Saturday was a most excellent day to be on a bicycle. That’s hardly the point, but it’s just true: when there are multiple protests and rallies going on around the city, plus the rest of things to do on a weekend, a bike is the best way to move quickly and easily, especially as cops and cars start blocking entrances and exits. I thought about this, about how car culture makes protest culture that much harder because we become so easily immobilized, as I inhaled a stack of blueberry pancakes at the diner on the corner before biking over to Sandtown-Winchester for the first gathering of the day to remember Freddie Gray, killed by Baltimore City cops almost two weeks prior.
I had a vague idea of exactly where folks would be gathering, but I decided to use the tactic that’s worked best for me since my first ACT-UP rally in NYC in 1994: get to the general area and then follow the police barricades. This usually works because protests are like set plays–people organize, the police organize their response–because protesters have outlined the plan for them in asking for a permit, police are following the same twitter as the rest of us, or because they’re at the table with the protesters, either out as cops or undercover. And then the media come out, too. Nothing works if they aren’t all there, and they surely were on Saturday. The cops kept a low profile at the start, though, so I took the long route, winding through and around Sandtown-Winchester, following the sound of the helicopter overhead until spotting the folks carrying signs and decided to follow them. The crowd was small at first, but it grew as we all walked around the neighborhood, “All night/all day/we will fight for Freddie Gray.” I walked with B. and we swapped stories about other marches we’d been on, what it’s like to teach about this stuff when it’s happening right here but not necessarily to our students, and shared hellos with other friends we ran into along the way. These things are also about building that community, and that’s what it felt like–a whole bunch of people concerned about the same things taking a second to remind each other that we’re all still here, and no, the cops can’t just break a man’s spine and expect us to act as if this is just a collateral damage, even if that’s what it ends up being in the eyes of the law so many times.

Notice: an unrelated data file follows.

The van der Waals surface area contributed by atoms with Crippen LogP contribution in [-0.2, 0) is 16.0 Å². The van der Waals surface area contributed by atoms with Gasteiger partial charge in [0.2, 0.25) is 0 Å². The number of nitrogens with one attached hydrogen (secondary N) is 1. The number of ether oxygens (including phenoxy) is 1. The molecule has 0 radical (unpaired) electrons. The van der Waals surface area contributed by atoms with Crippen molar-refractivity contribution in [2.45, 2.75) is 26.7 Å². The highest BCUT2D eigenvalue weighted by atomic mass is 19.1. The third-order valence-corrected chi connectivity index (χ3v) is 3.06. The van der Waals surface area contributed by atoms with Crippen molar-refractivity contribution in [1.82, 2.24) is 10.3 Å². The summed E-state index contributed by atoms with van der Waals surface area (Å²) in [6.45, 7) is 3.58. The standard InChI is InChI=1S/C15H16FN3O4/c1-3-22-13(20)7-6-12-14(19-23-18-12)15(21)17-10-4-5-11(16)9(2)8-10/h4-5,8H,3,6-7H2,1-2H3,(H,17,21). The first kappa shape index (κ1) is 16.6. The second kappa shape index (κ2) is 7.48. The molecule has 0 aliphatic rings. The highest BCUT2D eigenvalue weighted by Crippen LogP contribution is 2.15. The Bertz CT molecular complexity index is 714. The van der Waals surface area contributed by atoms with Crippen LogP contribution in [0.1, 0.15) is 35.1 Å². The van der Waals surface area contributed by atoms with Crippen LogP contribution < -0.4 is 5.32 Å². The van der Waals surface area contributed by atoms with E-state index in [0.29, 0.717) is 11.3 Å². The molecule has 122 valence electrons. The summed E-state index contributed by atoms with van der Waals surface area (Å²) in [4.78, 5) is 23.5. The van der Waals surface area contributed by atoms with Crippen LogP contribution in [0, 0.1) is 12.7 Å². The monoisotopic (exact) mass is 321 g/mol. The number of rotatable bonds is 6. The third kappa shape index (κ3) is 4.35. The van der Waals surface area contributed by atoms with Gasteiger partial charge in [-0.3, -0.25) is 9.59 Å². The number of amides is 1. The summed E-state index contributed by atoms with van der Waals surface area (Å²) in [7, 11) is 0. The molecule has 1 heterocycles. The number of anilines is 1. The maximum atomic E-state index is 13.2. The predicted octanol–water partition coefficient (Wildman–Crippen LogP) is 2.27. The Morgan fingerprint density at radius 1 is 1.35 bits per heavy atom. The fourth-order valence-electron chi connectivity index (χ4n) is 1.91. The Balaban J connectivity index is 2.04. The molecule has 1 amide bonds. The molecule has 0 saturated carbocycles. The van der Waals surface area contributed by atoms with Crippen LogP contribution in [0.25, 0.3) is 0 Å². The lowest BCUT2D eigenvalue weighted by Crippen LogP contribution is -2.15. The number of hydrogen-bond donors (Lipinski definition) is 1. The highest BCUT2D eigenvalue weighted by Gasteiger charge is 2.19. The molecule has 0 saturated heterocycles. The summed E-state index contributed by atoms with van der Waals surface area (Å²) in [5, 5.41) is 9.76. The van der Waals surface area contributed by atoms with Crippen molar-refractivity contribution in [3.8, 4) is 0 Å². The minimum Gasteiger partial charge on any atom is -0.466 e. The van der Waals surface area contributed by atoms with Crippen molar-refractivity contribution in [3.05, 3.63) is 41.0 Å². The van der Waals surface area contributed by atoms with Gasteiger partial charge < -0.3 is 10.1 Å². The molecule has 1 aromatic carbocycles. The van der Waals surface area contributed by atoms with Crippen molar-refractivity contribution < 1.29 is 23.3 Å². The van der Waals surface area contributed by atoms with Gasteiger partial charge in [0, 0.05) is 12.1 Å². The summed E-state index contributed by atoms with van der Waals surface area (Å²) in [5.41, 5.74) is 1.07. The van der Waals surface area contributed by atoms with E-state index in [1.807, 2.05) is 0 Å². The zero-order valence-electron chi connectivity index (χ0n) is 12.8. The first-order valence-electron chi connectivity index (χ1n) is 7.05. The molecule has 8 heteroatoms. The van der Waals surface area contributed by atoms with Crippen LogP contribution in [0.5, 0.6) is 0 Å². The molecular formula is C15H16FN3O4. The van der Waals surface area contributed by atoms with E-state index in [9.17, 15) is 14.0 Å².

The pace of the march was so different from the pace of things according to the news reports I saw later that night. For the news, the day was just a few short bursts–the smashing of the car window, the running of the riot gear-clad cops, the child at the gates imploring the police to make a different life for her. I thought about that as I snapped this picture at the gates of the Western District police department, ground zero for the policing that got Freddie Gray killed. I watched all the cameras bunch up, everyone trying to get the picture that would capture the particular poignancy of the sweet girl face to face with the cops that might cut her life short. It’s the moment, and it crops out all the other moments, the larger picture of the day, the histories that have made this neighborhood, these police, the lack of imagination for other ways to think about what safety means–all of it is cropped out in this and so many other pictures I saw after I got home from a long day in west Baltimore, downtown, at Camden Yards, and on the slow, tired slog up Fallsway, eerily alone after cops blocked off all the freeway on ramps, drove everybody out of the streets, and gave me the sense that I was all alone.
I didn’t have that feeling when I was marching or gathering at City Hall, but by the end of it all, the set piece was over, the conversation had turned to whether it was a riot or not, whether it was outside instigators or not, whether that counts as violence or not, and the ability to have a wide range of thoughts about what happened that day, what happens every day, felt snatched away by the tropes that have sunk into the stories we tell about these sorts of uprisings. But before all of that, I snapped this picture, I kept on walking, and I peeled off for a break, taking my bike on North Avenue, empty of cars due to the combined efforts of protest and police. I had North Avenue all to myself for over a mile. What a trip.